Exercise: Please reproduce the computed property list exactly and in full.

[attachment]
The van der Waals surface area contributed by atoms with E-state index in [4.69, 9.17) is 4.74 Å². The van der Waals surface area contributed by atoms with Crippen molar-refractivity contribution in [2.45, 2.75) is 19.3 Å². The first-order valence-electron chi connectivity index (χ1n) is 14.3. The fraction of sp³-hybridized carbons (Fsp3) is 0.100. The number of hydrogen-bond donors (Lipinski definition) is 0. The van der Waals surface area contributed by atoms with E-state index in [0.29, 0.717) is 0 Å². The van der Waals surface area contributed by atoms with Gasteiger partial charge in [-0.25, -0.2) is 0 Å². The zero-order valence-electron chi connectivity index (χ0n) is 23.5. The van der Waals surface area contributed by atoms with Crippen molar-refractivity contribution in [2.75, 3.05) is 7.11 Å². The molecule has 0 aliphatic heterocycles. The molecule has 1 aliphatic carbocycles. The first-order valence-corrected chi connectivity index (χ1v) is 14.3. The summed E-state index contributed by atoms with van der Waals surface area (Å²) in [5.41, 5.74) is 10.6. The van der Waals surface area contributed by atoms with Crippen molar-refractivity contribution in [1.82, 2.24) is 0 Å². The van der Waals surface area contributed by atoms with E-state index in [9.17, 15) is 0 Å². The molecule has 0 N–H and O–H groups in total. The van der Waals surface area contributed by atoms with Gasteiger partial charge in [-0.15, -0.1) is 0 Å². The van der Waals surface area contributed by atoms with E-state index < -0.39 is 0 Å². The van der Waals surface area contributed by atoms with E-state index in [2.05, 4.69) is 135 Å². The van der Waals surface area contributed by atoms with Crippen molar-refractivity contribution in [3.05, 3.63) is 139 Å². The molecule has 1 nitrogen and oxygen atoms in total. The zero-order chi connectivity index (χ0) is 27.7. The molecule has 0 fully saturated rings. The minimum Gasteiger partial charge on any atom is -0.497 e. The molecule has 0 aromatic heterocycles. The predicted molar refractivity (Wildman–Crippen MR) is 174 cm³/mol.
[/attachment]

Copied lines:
The van der Waals surface area contributed by atoms with E-state index in [4.69, 9.17) is 4.74 Å². The van der Waals surface area contributed by atoms with Crippen molar-refractivity contribution in [2.45, 2.75) is 19.3 Å². The first-order valence-electron chi connectivity index (χ1n) is 14.3. The fraction of sp³-hybridized carbons (Fsp3) is 0.100. The number of hydrogen-bond donors (Lipinski definition) is 0. The van der Waals surface area contributed by atoms with E-state index in [0.29, 0.717) is 0 Å². The van der Waals surface area contributed by atoms with Gasteiger partial charge in [-0.25, -0.2) is 0 Å². The zero-order valence-electron chi connectivity index (χ0n) is 23.5. The van der Waals surface area contributed by atoms with Crippen molar-refractivity contribution in [2.75, 3.05) is 7.11 Å². The molecule has 0 aliphatic heterocycles. The molecule has 1 aliphatic carbocycles. The first-order valence-corrected chi connectivity index (χ1v) is 14.3. The summed E-state index contributed by atoms with van der Waals surface area (Å²) in [5.41, 5.74) is 10.6. The van der Waals surface area contributed by atoms with Crippen molar-refractivity contribution in [1.82, 2.24) is 0 Å². The van der Waals surface area contributed by atoms with E-state index in [9.17, 15) is 0 Å². The molecule has 0 N–H and O–H groups in total. The van der Waals surface area contributed by atoms with Gasteiger partial charge in [-0.15, -0.1) is 0 Å². The van der Waals surface area contributed by atoms with E-state index < -0.39 is 0 Å². The van der Waals surface area contributed by atoms with E-state index in [2.05, 4.69) is 135 Å². The van der Waals surface area contributed by atoms with Crippen molar-refractivity contribution in [3.05, 3.63) is 139 Å². The molecule has 1 nitrogen and oxygen atoms in total. The zero-order chi connectivity index (χ0) is 27.7. The molecule has 0 fully saturated rings. The minimum Gasteiger partial charge on any atom is -0.497 e. The molecule has 0 aromatic heterocycles. The predicted molar refractivity (Wildman–Crippen MR) is 174 cm³/mol.